Now, if you wanna describe quarks you will also start from a certain Lagrangian and come to the actual equation of motion by varying the fields (these are the variables). Again, the resulting equation of this variation will yields an analoguous Dirac equation BUT for quarks.

    My point is that the quark-Lagrangian you start from is different than the Lagrangian you start from if you wanna calculate the actual Dirac equation. It is different because of symmetry, as i outlined in previous posts (ie the local SU(3)-symmetry)...

    You missed my point. In QFT electrons are also described in terms of fields, just like every other particle. In QM you use wavefunctions to describe electrons via the SE, that is true but this will not work in the quark-case because they 'behave' totally different from electrons in an atom for example. this different behaviour is incorporated in the symmetry of the equations. Again, you need fields to describe quarks, otherwise it will not work.


    Something else, you cannot observe a single quark because of asymptotic freedom, which states that the strong force (ie the interaction between quarks) gets stronger when energy lowers. So to see a single quark (ie not interacting with other quarks) you will need to make sure it has a tremendous amount of energy.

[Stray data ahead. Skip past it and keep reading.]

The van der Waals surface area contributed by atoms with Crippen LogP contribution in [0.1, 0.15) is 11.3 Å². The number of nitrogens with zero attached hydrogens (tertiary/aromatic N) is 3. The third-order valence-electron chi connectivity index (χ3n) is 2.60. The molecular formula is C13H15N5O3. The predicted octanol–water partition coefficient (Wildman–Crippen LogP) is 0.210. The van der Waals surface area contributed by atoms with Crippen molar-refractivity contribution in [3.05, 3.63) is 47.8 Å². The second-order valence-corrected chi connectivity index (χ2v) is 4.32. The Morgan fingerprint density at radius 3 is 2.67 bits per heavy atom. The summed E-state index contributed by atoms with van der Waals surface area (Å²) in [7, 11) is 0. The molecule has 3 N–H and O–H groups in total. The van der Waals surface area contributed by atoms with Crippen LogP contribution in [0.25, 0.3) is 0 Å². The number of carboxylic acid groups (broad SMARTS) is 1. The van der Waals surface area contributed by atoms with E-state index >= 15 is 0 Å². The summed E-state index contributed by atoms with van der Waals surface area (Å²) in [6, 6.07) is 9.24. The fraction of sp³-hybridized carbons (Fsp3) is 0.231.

marlon
     
  19. Aug 21, 2005 #18
    Marlon, I did not understand why Dirac equation could not be used to describe quark structure, so I ran the question by Dr. Chris Oakley, who works in field theory. Here is what he had to say (in italics) :

    Quarks *are* described by the Dirac equation, so I don't quite understand this:

    "My point is that the quark-Lagrangian you start from is different than the Lagrangian you start from if you wanna calculate the actual Dirac equation. It is different because of symmetry, as I outlined in previous posts (ie the local SU(3)-symmetry)..."